Women from Indian tribal community set up new co-operative selling wild honey

“The Kattunayakan community people are experts in honey collection”

A group of women from the Kattunayakan tribal community have set up a new co-op selling forest produce in the Nilgiris district of Tamil Nadu.

The Nelakottai Kattunayakan Women’s Cottage Industry Co-operative was officially inaugurated by officials from the Revenue Department in Gudalur on 13 January. A total of 21 community members including 12 women have been working in the co-op, collecting wild honey from three villages; Kottayamedu, Vilangoor and Nadukkadu.

Men from the tribal community extract the honey which the women procure from them to sell. Sobha Madhan, a member of the tribe and district co-ordinator of the Nilgiris Particularly Vulnerable Tribal Groups (NPVTG) Federation that helped the women set up the unit, was quoted in The New Indian Express saying, “The Kattunayakan community people are experts in honey collection.”

“The tribal women planned to start the unit in 2019, but lockdown restrictions delayed the process. In 2020, they sold honey on a trial basis. Now, it has come into action,” said Ms Madhan.

Through the new co-op, she added, members of the tribal community are now getting a fairer deal on the sale of their honey. “Earlier, we sold honey to private sellers for around Rs 200 to Rs 300 a kg.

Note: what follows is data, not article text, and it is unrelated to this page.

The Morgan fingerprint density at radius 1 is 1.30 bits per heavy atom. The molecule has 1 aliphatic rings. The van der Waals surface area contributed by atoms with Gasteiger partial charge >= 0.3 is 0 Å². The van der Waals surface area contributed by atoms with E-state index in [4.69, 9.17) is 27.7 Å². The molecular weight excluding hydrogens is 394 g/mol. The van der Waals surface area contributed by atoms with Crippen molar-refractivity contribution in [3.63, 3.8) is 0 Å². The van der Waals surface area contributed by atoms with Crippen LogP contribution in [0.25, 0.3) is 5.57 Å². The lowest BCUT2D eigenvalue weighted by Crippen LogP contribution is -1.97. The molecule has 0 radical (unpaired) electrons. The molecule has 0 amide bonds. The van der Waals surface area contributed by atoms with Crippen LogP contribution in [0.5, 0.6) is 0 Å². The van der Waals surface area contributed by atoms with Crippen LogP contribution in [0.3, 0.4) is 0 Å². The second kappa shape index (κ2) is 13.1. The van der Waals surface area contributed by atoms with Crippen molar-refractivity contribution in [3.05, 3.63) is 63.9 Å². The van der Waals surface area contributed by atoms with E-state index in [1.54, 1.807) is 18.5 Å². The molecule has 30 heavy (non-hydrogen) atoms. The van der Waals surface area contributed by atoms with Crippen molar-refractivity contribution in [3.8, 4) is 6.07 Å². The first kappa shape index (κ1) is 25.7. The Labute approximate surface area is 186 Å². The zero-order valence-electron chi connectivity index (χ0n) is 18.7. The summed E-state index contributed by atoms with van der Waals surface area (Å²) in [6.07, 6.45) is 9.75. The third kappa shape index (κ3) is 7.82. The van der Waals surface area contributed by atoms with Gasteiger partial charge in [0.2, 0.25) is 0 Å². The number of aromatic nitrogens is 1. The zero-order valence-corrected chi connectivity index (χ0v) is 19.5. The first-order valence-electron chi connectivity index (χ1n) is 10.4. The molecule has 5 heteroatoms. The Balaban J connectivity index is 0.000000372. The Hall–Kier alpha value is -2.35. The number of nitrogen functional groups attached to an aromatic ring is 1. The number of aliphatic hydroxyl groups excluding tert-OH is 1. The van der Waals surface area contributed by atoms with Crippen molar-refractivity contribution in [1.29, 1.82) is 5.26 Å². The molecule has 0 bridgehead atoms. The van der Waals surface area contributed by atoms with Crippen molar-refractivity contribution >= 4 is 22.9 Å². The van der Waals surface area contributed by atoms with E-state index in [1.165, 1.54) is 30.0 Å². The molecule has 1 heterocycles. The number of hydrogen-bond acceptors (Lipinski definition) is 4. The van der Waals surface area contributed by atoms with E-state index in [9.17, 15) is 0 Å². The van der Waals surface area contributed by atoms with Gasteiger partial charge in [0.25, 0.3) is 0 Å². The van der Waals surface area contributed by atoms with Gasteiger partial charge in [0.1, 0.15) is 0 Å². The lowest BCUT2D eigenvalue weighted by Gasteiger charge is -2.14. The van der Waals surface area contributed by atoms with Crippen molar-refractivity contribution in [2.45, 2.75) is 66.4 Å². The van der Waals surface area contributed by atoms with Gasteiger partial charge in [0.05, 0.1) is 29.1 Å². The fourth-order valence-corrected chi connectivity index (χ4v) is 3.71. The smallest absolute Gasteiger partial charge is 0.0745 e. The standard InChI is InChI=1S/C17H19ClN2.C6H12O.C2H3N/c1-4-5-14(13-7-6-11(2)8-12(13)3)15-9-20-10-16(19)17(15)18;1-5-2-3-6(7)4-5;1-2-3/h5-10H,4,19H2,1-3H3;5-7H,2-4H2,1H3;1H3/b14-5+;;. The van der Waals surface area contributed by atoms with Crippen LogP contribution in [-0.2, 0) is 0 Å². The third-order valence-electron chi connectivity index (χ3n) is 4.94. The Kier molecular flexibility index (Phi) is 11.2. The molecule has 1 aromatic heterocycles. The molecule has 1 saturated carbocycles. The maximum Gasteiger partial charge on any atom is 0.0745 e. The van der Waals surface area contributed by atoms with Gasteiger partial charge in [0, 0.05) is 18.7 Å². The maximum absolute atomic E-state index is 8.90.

“Once the co-operative unit was installed, women procured honey from the men for Rs 600 a kg, and after packaging and labelling, they sold it for Rs 1,000 per kg. They realised that these minor products, with proper marketing, would yield them a good income.”

One of the co-op’s members, Ms Sujatha, told The Hindu they had previously been exploited by various non-governmental organisations and private entities, who would take advantage of alcoholism in the community to purchase produce from individuals at very low prices. 

“As ladies from the group needed to earn a livelihood and never rely upon our spouses to spend on operating the home and supporting our households, we determined to arrange the co-operative to make sure that now we have collective bargaining rights in order that the produce our group gathers receives a good worth,” she said.

Ms Sujatha added that the members of the co-op are keen to ensure that the produce harvested from the forest is done in a sustainable way. They plan to expand their range of items to include  greens, yams, spices, wild amla, wild turmeric, ginger, and medicinal herbs, and have also been offered distribution opportunities with the Nilgiris Eco-Development Committee shops.